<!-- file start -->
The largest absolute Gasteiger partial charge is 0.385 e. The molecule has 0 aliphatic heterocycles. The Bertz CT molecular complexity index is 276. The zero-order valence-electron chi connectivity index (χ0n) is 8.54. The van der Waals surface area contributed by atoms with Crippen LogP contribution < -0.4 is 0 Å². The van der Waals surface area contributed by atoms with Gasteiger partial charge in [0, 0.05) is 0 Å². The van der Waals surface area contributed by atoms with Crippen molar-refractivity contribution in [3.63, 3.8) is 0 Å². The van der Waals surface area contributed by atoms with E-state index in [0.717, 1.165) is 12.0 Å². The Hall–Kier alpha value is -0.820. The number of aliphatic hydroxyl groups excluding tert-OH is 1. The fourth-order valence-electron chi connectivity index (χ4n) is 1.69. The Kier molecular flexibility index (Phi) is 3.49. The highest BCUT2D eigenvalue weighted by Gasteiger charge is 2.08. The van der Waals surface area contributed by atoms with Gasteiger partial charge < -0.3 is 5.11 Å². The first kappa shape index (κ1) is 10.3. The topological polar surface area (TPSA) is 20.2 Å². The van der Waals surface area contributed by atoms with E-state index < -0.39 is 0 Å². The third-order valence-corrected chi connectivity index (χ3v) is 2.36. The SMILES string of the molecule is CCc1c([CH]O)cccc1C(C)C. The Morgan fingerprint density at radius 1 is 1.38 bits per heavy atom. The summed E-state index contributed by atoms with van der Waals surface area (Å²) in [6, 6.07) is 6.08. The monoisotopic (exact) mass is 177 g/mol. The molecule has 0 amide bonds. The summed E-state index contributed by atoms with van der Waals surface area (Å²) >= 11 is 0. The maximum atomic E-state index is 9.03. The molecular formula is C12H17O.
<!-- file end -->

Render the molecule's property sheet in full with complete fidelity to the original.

The largest absolute Gasteiger partial charge is 0.385 e. The molecule has 0 aliphatic heterocycles. The Bertz CT molecular complexity index is 276. The zero-order valence-electron chi connectivity index (χ0n) is 8.54. The van der Waals surface area contributed by atoms with Crippen LogP contribution < -0.4 is 0 Å². The van der Waals surface area contributed by atoms with Gasteiger partial charge in [0, 0.05) is 0 Å². The van der Waals surface area contributed by atoms with Crippen molar-refractivity contribution in [3.63, 3.8) is 0 Å². The van der Waals surface area contributed by atoms with E-state index in [0.717, 1.165) is 12.0 Å². The Hall–Kier alpha value is -0.820. The number of aliphatic hydroxyl groups excluding tert-OH is 1. The fourth-order valence-electron chi connectivity index (χ4n) is 1.69. The Kier molecular flexibility index (Phi) is 3.49. The highest BCUT2D eigenvalue weighted by Gasteiger charge is 2.08. The van der Waals surface area contributed by atoms with Gasteiger partial charge < -0.3 is 5.11 Å². The first kappa shape index (κ1) is 10.3. The topological polar surface area (TPSA) is 20.2 Å². The van der Waals surface area contributed by atoms with E-state index < -0.39 is 0 Å². The third-order valence-corrected chi connectivity index (χ3v) is 2.36. The SMILES string of the molecule is CCc1c([CH]O)cccc1C(C)C. The Morgan fingerprint density at radius 1 is 1.38 bits per heavy atom. The summed E-state index contributed by atoms with van der Waals surface area (Å²) in [6, 6.07) is 6.08. The monoisotopic (exact) mass is 177 g/mol. The molecule has 0 amide bonds. The summed E-state index contributed by atoms with van der Waals surface area (Å²) >= 11 is 0. The maximum atomic E-state index is 9.03. The molecular formula is C12H17O.